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Investment in financial literacy and saving decisions

  • Jappelli, Tullio
  • Padula, Mario

We present an intertemporal consumption model of consumer investment in financial literacy. Consumers benefit from such investment because their stock of financial literacy allows them to increase the returns on their wealth. Since literacy depreciates over time and has a cost in terms of current consumption, the model determines an optimal investment in literacy. The model shows that financial literacy and wealth are determined jointly, and are positively correlated over the life cycle. Empirically, the model leads to an instrumental variables approach, in which the initial stock of financial literacy (as measured by math performance in school) is used as an instrument for the current stock of literacy. Using microeconomic and aggregate data, we find a strong effect of financial literacy on wealth accumulation and national saving, and also show that ordinary least squares estimates underestate the impact of financial literacy on saving.

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Paper provided by Center for Financial Studies (CFS) in its series CFS Working Paper Series with number 2011/07.

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Date of creation: 2011
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Handle: RePEc:zbw:cfswop:201107
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  1. Lusardi, Annamaria & Mitchell, Olivia S., 2007. "Baby Boomer retirement security: The roles of planning, financial literacy, and housing wealth," Journal of Monetary Economics, Elsevier, vol. 54(1), pages 205-224, January.
  2. Hanushek, Eric A. & Wößmann, Ludger, 2008. "The role of cognitive skills in economic development," Munich Reprints in Economics 20454, University of Munich, Department of Economics.
  3. Lusardi, Annamaria & Mitchell, Olivia S., 2008. "Planning and financial literacy: How do women fare?," CFS Working Paper Series 2008/03, Center for Financial Studies (CFS).
  4. James Banks & Cormac O'Dea & Zoë Oldfield, 2010. "Cognitive Function, Numeracy and Retirement Saving Trajectories," Economic Journal, Royal Economic Society, vol. 120(548), pages F381-F410, November.
  5. Shawn Cole & Thomas Sampson & Bilal Zia, 2011. "Prices or Knowledge? What Drives Demand for Financial Services in Emerging Markets?," Journal of Finance, American Finance Association, vol. 66(6), pages 1933-1967, December.
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  7. Luigi Guiso & Tullio Jappelli, 2009. "Financial Literacy and Portfolio Diversification," CSEF Working Papers 212, Centre for Studies in Economics and Finance (CSEF), University of Naples, Italy.
  8. Orazio P. Attanasio & Guglielmo Weber, 1993. "Consumption Growth, the Interest Rate and Aggregation," Review of Economic Studies, Oxford University Press, vol. 60(3), pages 631-649.
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  12. Charlotte Christiansen & Juanna Schröter Joensen & Jesper Rangvid, 2007. "Are Economists More Likely to Hold Stocks?," CREATES Research Papers 2007-08, Department of Economics and Business Economics, Aarhus University.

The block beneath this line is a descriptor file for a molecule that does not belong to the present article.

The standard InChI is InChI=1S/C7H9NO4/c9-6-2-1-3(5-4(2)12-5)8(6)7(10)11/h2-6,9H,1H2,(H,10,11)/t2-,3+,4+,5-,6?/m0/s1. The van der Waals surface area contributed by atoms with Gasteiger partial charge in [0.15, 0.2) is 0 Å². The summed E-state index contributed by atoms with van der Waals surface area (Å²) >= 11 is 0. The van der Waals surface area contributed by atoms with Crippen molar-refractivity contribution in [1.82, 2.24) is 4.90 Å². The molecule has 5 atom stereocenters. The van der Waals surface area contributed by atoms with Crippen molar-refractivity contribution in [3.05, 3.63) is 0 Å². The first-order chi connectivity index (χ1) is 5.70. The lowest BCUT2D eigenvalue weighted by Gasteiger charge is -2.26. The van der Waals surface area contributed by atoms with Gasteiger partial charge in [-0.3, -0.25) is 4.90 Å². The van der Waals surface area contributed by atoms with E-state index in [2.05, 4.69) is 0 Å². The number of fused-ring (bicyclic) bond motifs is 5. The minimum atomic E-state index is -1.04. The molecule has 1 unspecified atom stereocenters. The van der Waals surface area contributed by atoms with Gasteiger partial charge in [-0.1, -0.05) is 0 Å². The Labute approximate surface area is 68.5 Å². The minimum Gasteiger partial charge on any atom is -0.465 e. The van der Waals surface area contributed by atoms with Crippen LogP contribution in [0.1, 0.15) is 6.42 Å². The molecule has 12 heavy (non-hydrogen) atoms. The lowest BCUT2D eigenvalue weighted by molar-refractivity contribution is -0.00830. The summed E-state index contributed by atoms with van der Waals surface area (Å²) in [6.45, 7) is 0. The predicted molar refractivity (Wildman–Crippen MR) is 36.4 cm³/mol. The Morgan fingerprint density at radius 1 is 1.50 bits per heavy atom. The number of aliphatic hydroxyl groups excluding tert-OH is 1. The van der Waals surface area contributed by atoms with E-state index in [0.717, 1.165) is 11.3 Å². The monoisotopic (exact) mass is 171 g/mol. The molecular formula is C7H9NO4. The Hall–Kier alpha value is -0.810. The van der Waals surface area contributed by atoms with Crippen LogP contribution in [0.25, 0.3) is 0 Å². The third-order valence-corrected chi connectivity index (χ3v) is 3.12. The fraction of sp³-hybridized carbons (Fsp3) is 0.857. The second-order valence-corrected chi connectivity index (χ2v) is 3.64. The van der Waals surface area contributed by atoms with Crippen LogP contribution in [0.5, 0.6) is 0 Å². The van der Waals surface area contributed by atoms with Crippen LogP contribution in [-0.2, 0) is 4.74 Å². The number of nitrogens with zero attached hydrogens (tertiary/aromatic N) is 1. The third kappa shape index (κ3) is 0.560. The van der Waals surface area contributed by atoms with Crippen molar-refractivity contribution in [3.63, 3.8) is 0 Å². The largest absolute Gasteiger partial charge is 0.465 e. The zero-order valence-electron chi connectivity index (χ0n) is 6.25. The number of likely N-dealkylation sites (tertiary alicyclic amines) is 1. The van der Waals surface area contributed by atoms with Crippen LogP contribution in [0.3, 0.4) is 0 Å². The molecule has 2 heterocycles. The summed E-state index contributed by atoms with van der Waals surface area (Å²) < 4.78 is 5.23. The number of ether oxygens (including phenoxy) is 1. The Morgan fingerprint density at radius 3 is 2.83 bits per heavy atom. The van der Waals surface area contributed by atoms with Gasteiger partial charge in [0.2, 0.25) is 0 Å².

13. David Card, 2000. "Estimating the Return to Schooling: Progress on Some Persistent Econometric Problems," NBER Working Papers 7769, National Bureau of Economic Research, Inc.
  14. Victor Stango & Jonathan Zinman, 2009. "Exponential Growth Bias and Household Finance," Journal of Finance, American Finance Association, vol. 64(6), pages 2807-2849, December.
  15. van Rooij, Maarten & Lusardi, Annamaria & Alessie, Rob, 2011. "Financial literacy and stock market participation," Journal of Financial Economics, Elsevier, vol. 101(2), pages 449-472, August.
  16. Viola Angelini & Agar Brugiavini & Guglielmo Weber, 2009. "Ageing and unused capacity in Europe: is there an early retirement trap?," Economic Policy, CEPR;CES;MSH, vol. 24, pages 463-508, 07.
  17. Lusardi, Annamaria & Mitchell, Olivia S. & Curto, Vilsa, 2010. "Financial literacy among the young: Evidence and implications for consumer policy," CFS Working Paper Series 2010/09, Center for Financial Studies (CFS).
  18. Maarten van Rooij & Annamaria Lusardi & Rob J. Alessie, 2011. "Financial Literacy, Retirement Planning, and Household Wealth," NBER Working Papers 17339, National Bureau of Economic Research, Inc.
  19. Jappelli, Tullio & Padula, Mario, 2013. "Investment in financial literacy, social security and portfolio choice," CFS Working Paper Series 2013/12, Center for Financial Studies (CFS).
  20. Maarten van Rooij & Annamaria Lusardi & Rob Alessie, 2009. "Financial Literacy and Retirement Planning in the Netherlands," DNB Working Papers 231, Netherlands Central Bank, Research Department.
  21. Dimitrios Christelis & Tullio Jappelli & Mario Padula, 2006. "Cognitive Abilities and Portfolio Choice," CSEF Working Papers 157, Centre for Studies in Economics and Finance (CSEF), University of Naples, Italy.
  22. Jappelli, Tullio, 2010. "Economic literacy: An international comparison," CFS Working Paper Series 2010/16, Center for Financial Studies (CFS).
  23. Pamela Herd & Karen Holden & Yung Ting Su, 2012. "The Links between Early-Life Cognition and Schooling and Late-Life Financial Knowledge," Journal of Consumer Affairs, Wiley Blackwell, vol. 46(3), pages 411-435, 09.
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  27. repec:ecj:econjl:v:122:y:2012:i::p:449-478 is not listed on IDEAS
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  30. Justine S. Hastings & Lydia Tejeda-Ashton, 2008. "Financial Literacy, Information, and Demand Elasticity: Survey and Experimental Evidence from Mexico," NBER Working Papers 14538, National Bureau of Economic Research, Inc.
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